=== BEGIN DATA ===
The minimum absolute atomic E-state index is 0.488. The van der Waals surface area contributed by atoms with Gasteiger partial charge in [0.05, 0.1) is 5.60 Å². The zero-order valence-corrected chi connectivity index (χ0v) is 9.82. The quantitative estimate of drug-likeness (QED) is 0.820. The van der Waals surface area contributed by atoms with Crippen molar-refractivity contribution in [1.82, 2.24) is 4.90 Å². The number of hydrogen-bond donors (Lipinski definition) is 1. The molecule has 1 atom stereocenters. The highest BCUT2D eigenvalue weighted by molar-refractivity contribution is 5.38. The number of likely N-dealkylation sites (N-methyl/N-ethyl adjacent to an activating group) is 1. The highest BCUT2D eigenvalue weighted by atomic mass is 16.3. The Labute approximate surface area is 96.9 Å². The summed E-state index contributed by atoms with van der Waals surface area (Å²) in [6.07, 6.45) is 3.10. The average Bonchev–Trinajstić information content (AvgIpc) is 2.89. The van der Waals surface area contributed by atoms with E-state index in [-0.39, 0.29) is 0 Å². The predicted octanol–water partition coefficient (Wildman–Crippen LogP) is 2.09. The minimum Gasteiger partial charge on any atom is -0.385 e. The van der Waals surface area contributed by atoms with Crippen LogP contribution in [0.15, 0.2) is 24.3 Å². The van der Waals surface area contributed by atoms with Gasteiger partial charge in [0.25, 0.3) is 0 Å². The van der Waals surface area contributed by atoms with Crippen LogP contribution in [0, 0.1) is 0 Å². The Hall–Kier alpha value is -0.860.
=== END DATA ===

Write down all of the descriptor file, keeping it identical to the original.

The minimum absolute atomic E-state index is 0.488. The van der Waals surface area contributed by atoms with Gasteiger partial charge in [0.05, 0.1) is 5.60 Å². The zero-order valence-corrected chi connectivity index (χ0v) is 9.82. The quantitative estimate of drug-likeness (QED) is 0.820. The van der Waals surface area contributed by atoms with Crippen molar-refractivity contribution in [1.82, 2.24) is 4.90 Å². The number of hydrogen-bond donors (Lipinski definition) is 1. The molecule has 1 atom stereocenters. The highest BCUT2D eigenvalue weighted by molar-refractivity contribution is 5.38. The number of likely N-dealkylation sites (N-methyl/N-ethyl adjacent to an activating group) is 1. The highest BCUT2D eigenvalue weighted by atomic mass is 16.3. The Labute approximate surface area is 96.9 Å². The summed E-state index contributed by atoms with van der Waals surface area (Å²) in [6.07, 6.45) is 3.10. The average Bonchev–Trinajstić information content (AvgIpc) is 2.89. The van der Waals surface area contributed by atoms with E-state index in [-0.39, 0.29) is 0 Å². The predicted octanol–water partition coefficient (Wildman–Crippen LogP) is 2.09. The minimum Gasteiger partial charge on any atom is -0.385 e. The van der Waals surface area contributed by atoms with Crippen LogP contribution in [0.15, 0.2) is 24.3 Å². The van der Waals surface area contributed by atoms with Gasteiger partial charge in [0.25, 0.3) is 0 Å². The van der Waals surface area contributed by atoms with Crippen LogP contribution in [0, 0.1) is 0 Å². The Hall–Kier alpha value is -0.860.